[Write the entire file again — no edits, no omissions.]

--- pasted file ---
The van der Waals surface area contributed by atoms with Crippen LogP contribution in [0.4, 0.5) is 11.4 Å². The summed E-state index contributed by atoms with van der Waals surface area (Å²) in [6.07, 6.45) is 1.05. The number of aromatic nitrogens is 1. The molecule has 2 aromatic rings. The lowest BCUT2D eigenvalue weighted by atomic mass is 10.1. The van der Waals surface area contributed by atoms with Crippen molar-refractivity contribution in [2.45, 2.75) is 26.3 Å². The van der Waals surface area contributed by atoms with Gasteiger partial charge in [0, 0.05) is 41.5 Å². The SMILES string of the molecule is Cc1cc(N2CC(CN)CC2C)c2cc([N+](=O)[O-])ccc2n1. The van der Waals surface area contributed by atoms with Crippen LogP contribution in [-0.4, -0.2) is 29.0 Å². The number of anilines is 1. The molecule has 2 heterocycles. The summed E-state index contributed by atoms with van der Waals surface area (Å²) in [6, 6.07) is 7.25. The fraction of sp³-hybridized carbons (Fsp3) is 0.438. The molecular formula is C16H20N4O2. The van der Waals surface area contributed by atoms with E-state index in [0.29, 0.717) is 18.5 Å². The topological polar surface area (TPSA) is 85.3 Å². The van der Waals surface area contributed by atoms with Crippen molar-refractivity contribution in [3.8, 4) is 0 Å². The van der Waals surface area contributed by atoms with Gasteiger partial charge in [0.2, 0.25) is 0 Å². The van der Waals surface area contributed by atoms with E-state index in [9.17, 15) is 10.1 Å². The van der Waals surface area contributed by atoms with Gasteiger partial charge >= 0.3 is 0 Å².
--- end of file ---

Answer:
The van der Waals surface area contributed by atoms with Crippen LogP contribution in [0.4, 0.5) is 11.4 Å². The summed E-state index contributed by atoms with van der Waals surface area (Å²) in [6.07, 6.45) is 1.05. The number of aromatic nitrogens is 1. The molecule has 2 aromatic rings. The lowest BCUT2D eigenvalue weighted by atomic mass is 10.1. The van der Waals surface area contributed by atoms with Crippen molar-refractivity contribution in [2.45, 2.75) is 26.3 Å². The van der Waals surface area contributed by atoms with Gasteiger partial charge in [0, 0.05) is 41.5 Å². The SMILES string of the molecule is Cc1cc(N2CC(CN)CC2C)c2cc([N+](=O)[O-])ccc2n1. The van der Waals surface area contributed by atoms with Crippen LogP contribution in [-0.4, -0.2) is 29.0 Å². The number of anilines is 1. The molecule has 2 heterocycles. The summed E-state index contributed by atoms with van der Waals surface area (Å²) in [6, 6.07) is 7.25. The fraction of sp³-hybridized carbons (Fsp3) is 0.438. The molecular formula is C16H20N4O2. The van der Waals surface area contributed by atoms with E-state index in [0.29, 0.717) is 18.5 Å². The topological polar surface area (TPSA) is 85.3 Å². The van der Waals surface area contributed by atoms with Crippen molar-refractivity contribution in [3.8, 4) is 0 Å². The van der Waals surface area contributed by atoms with Gasteiger partial charge in [0.2, 0.25) is 0 Å². The van der Waals surface area contributed by atoms with E-state index in [9.17, 15) is 10.1 Å². The van der Waals surface area contributed by atoms with Gasteiger partial charge >= 0.3 is 0 Å².